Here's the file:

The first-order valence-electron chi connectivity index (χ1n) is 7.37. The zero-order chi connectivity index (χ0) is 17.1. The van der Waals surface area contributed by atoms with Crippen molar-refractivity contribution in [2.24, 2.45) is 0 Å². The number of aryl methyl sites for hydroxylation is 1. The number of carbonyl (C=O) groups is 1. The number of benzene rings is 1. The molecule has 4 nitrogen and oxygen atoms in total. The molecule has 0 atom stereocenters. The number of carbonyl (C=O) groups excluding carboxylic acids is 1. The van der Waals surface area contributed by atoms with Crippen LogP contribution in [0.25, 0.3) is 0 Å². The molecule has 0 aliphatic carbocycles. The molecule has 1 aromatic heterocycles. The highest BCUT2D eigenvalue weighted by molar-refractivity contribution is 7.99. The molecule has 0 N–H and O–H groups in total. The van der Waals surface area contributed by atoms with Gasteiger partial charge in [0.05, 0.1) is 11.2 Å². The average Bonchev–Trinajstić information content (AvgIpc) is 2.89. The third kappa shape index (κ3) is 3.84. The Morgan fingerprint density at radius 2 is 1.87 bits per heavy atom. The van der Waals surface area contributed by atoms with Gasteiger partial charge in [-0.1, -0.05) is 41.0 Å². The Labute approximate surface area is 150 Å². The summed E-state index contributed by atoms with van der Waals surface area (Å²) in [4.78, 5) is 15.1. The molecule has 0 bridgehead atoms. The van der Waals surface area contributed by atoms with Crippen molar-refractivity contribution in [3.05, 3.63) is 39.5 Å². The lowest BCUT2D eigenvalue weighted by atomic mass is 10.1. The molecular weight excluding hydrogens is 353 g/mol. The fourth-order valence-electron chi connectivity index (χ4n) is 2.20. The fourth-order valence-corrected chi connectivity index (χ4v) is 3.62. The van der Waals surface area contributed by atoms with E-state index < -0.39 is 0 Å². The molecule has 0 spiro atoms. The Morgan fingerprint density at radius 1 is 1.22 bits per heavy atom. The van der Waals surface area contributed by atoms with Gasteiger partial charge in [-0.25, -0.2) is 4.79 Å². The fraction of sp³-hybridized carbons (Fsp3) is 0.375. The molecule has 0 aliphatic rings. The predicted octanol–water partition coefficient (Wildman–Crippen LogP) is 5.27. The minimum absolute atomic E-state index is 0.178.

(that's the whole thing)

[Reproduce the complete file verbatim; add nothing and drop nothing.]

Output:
The first-order valence-electron chi connectivity index (χ1n) is 7.37. The zero-order chi connectivity index (χ0) is 17.1. The van der Waals surface area contributed by atoms with Crippen molar-refractivity contribution in [2.24, 2.45) is 0 Å². The number of aryl methyl sites for hydroxylation is 1. The number of carbonyl (C=O) groups is 1. The number of benzene rings is 1. The molecule has 4 nitrogen and oxygen atoms in total. The molecule has 0 atom stereocenters. The number of carbonyl (C=O) groups excluding carboxylic acids is 1. The van der Waals surface area contributed by atoms with Crippen LogP contribution in [0.25, 0.3) is 0 Å². The molecule has 0 aliphatic carbocycles. The molecule has 1 aromatic heterocycles. The highest BCUT2D eigenvalue weighted by molar-refractivity contribution is 7.99. The molecule has 0 N–H and O–H groups in total. The van der Waals surface area contributed by atoms with Gasteiger partial charge in [0.05, 0.1) is 11.2 Å². The average Bonchev–Trinajstić information content (AvgIpc) is 2.89. The third kappa shape index (κ3) is 3.84. The Morgan fingerprint density at radius 2 is 1.87 bits per heavy atom. The van der Waals surface area contributed by atoms with Gasteiger partial charge in [-0.1, -0.05) is 41.0 Å². The Labute approximate surface area is 150 Å². The summed E-state index contributed by atoms with van der Waals surface area (Å²) in [4.78, 5) is 15.1. The molecule has 0 bridgehead atoms. The van der Waals surface area contributed by atoms with Crippen molar-refractivity contribution in [3.05, 3.63) is 39.5 Å². The lowest BCUT2D eigenvalue weighted by atomic mass is 10.1. The molecular weight excluding hydrogens is 353 g/mol. The fourth-order valence-electron chi connectivity index (χ4n) is 2.20. The fourth-order valence-corrected chi connectivity index (χ4v) is 3.62. The van der Waals surface area contributed by atoms with E-state index < -0.39 is 0 Å². The molecule has 0 spiro atoms. The Morgan fingerprint density at radius 1 is 1.22 bits per heavy atom. The van der Waals surface area contributed by atoms with Gasteiger partial charge in [-0.25, -0.2) is 4.79 Å². The fraction of sp³-hybridized carbons (Fsp3) is 0.375. The molecule has 0 aliphatic rings. The predicted octanol–water partition coefficient (Wildman–Crippen LogP) is 5.27. The minimum absolute atomic E-state index is 0.178.